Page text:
"We've known all along that Mami has the quality to score goals, but as you know, the composition of a team often depends on the other personnel as well," Krikorian said before Friday's game. "So the last couple of years, we needed her more in the midfield than we needed her up front, because we had other players that were able to score some goals and we didn't have as many players in the midfield, we didn't have the players to be able to set the table for those players."

Yamaguchi led the nation in goals entering the NCAA Tournament, ranking fourth in goals per game, but she has been equally valuable in the postseason in reestablishing a playmaking role while Talonen went on a goal-scoring tear -- her goal against Notre Dame was her eighth of the NCAA Tournament, tying the freshman with Trotter for the program's career record before she even completes her first postseason.

"The contribution she's made -- it was equally significant each of her three years," Krikorian said of Yamaguchi. "It was just a different role that she took. And her selflessness is shown now, because she probably could have been a 20-goal scorer each of the years but the needs of the team came first."

That's the way it works in Krikorian's system, where natural midfielder Becky Edwards emerged as a key central defender in a back line that withstood set piece after set piece in the second half of Friday's game. Katrin Schmidt has moved from her midfield origins to outside back to replace Edwards and nobody complains about playing out of position.

In the minutes immediately after Yamaguchi stunned Notre Dame with her opening goal, the Fighting Irish missed an opportunity to equalize when Kerri Hanks, after dribbling past two Seminoles, couldn't get past the final defender in front of goal. Only instead of center back Libby Gianeskis, momentarily felled by an injury up the field, midfielder Kirsten van de Ven was the one shielding Hanks as the ball rolled toward the end line.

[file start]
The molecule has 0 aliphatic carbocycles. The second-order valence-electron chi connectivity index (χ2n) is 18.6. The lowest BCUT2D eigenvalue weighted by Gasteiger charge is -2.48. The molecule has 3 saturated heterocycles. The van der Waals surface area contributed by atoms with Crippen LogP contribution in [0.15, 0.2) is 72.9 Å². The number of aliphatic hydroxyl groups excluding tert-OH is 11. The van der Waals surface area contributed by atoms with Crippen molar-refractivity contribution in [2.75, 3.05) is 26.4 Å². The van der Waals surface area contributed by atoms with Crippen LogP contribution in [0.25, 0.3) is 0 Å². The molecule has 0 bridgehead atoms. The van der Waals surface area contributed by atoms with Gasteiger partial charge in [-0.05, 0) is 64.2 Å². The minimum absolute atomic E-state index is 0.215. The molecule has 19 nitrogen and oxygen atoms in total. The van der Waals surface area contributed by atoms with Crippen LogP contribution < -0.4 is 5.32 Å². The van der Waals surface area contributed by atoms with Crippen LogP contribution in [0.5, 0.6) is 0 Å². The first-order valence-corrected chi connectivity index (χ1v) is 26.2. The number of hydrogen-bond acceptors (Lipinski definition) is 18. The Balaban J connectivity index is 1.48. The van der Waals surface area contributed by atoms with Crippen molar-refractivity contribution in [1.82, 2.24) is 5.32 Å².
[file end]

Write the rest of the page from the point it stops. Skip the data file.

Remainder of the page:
"I think that's the spirit we have on the team," Krikorian said.

It doesn't hurt to have three players with as much touch as Yamaguchi, Talonen and DaCosta, who teamed up in one form or another on three goals that looked remarkably similar, with the eventual scorer exploiting a seam in the defense just as one of the others made a deft pass to put the cutting player on goal all by herself.

Perhaps even more remarkable than the chemistry between three players who may have a tough time understanding each other at times is the chemistry between three players who hadn't played together before this season. Along with keeper Erin McNulty and midfielders Rachel Lim and Marissa Kazbour, Talonen and DaCosta played through Notre Dame's pressure Friday as freshmen.

"I think we're very satisfied," Krikorian said. "We have a lot of young players, and those young players have come in as good players and helped us through the entire season. Those players have played a lot of minutes -- they've played a lot of minutes and they've responded."

Florida State overcame a lot of obstacles to finally reach a championship game, and a language barrier was hardly even a blip on the radar in the big picture. After all, all you need to do is look to the horizon on a clear day in Texas to realize the world isn't that big.

Graham Hays is a regular contributor to ESPN.com's soccer coverage. E-mail him at Graham.Hays@espn3.com.